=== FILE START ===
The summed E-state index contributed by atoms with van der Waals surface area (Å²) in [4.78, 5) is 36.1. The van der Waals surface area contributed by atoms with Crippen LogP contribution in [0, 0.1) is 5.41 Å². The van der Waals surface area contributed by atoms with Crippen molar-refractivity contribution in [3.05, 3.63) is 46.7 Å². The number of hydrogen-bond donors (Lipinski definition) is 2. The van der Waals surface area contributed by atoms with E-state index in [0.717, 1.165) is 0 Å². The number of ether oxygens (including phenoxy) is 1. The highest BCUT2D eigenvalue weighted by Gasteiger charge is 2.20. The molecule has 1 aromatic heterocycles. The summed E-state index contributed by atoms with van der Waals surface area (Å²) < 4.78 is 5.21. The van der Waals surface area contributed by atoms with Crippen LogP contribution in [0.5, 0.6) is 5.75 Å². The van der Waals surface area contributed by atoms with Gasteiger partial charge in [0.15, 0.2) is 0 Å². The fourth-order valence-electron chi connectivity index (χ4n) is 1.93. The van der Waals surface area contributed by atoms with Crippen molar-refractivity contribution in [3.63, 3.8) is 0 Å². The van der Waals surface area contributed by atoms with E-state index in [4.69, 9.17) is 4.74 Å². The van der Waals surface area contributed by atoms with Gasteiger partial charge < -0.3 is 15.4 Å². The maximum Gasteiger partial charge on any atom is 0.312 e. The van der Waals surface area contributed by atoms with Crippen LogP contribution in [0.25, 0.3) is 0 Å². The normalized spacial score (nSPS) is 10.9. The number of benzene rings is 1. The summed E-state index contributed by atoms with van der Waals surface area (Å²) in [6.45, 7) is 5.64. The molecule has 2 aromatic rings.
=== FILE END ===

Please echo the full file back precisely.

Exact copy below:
The summed E-state index contributed by atoms with van der Waals surface area (Å²) in [4.78, 5) is 36.1. The van der Waals surface area contributed by atoms with Crippen LogP contribution in [0, 0.1) is 5.41 Å². The van der Waals surface area contributed by atoms with Crippen molar-refractivity contribution in [3.05, 3.63) is 46.7 Å². The number of hydrogen-bond donors (Lipinski definition) is 2. The van der Waals surface area contributed by atoms with E-state index in [0.717, 1.165) is 0 Å². The number of ether oxygens (including phenoxy) is 1. The highest BCUT2D eigenvalue weighted by Gasteiger charge is 2.20. The molecule has 1 aromatic heterocycles. The summed E-state index contributed by atoms with van der Waals surface area (Å²) < 4.78 is 5.21. The van der Waals surface area contributed by atoms with Crippen LogP contribution in [0.5, 0.6) is 5.75 Å². The van der Waals surface area contributed by atoms with Gasteiger partial charge in [0.15, 0.2) is 0 Å². The fourth-order valence-electron chi connectivity index (χ4n) is 1.93. The van der Waals surface area contributed by atoms with Crippen molar-refractivity contribution in [3.63, 3.8) is 0 Å². The van der Waals surface area contributed by atoms with E-state index in [4.69, 9.17) is 4.74 Å². The van der Waals surface area contributed by atoms with Gasteiger partial charge < -0.3 is 15.4 Å². The maximum Gasteiger partial charge on any atom is 0.312 e. The van der Waals surface area contributed by atoms with Crippen LogP contribution in [0.25, 0.3) is 0 Å². The normalized spacial score (nSPS) is 10.9. The number of benzene rings is 1. The summed E-state index contributed by atoms with van der Waals surface area (Å²) in [6.45, 7) is 5.64. The molecule has 2 aromatic rings.